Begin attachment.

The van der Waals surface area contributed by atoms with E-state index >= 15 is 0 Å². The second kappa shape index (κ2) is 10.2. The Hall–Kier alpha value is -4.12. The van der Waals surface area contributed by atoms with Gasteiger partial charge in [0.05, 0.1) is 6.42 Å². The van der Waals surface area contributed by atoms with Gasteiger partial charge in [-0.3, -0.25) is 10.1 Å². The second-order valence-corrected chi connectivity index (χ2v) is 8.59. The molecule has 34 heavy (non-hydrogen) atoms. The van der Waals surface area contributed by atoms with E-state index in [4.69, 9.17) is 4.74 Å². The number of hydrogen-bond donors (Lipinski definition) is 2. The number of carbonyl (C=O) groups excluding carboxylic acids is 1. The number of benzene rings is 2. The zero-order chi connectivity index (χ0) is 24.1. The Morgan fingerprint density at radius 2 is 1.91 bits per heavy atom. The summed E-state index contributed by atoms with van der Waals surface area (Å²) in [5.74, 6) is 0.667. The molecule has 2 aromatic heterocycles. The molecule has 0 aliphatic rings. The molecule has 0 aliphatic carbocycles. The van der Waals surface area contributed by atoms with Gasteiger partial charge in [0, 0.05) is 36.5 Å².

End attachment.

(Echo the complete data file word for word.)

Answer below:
The van der Waals surface area contributed by atoms with E-state index >= 15 is 0 Å². The second kappa shape index (κ2) is 10.2. The Hall–Kier alpha value is -4.12. The van der Waals surface area contributed by atoms with Gasteiger partial charge in [0.05, 0.1) is 6.42 Å². The van der Waals surface area contributed by atoms with Gasteiger partial charge in [-0.3, -0.25) is 10.1 Å². The second-order valence-corrected chi connectivity index (χ2v) is 8.59. The molecule has 34 heavy (non-hydrogen) atoms. The van der Waals surface area contributed by atoms with E-state index in [4.69, 9.17) is 4.74 Å². The number of hydrogen-bond donors (Lipinski definition) is 2. The number of carbonyl (C=O) groups excluding carboxylic acids is 1. The number of benzene rings is 2. The zero-order chi connectivity index (χ0) is 24.1. The Morgan fingerprint density at radius 2 is 1.91 bits per heavy atom. The summed E-state index contributed by atoms with van der Waals surface area (Å²) in [5.74, 6) is 0.667. The molecule has 2 aromatic heterocycles. The molecule has 0 aliphatic rings. The molecule has 0 aliphatic carbocycles. The van der Waals surface area contributed by atoms with Gasteiger partial charge in [0, 0.05) is 36.5 Å².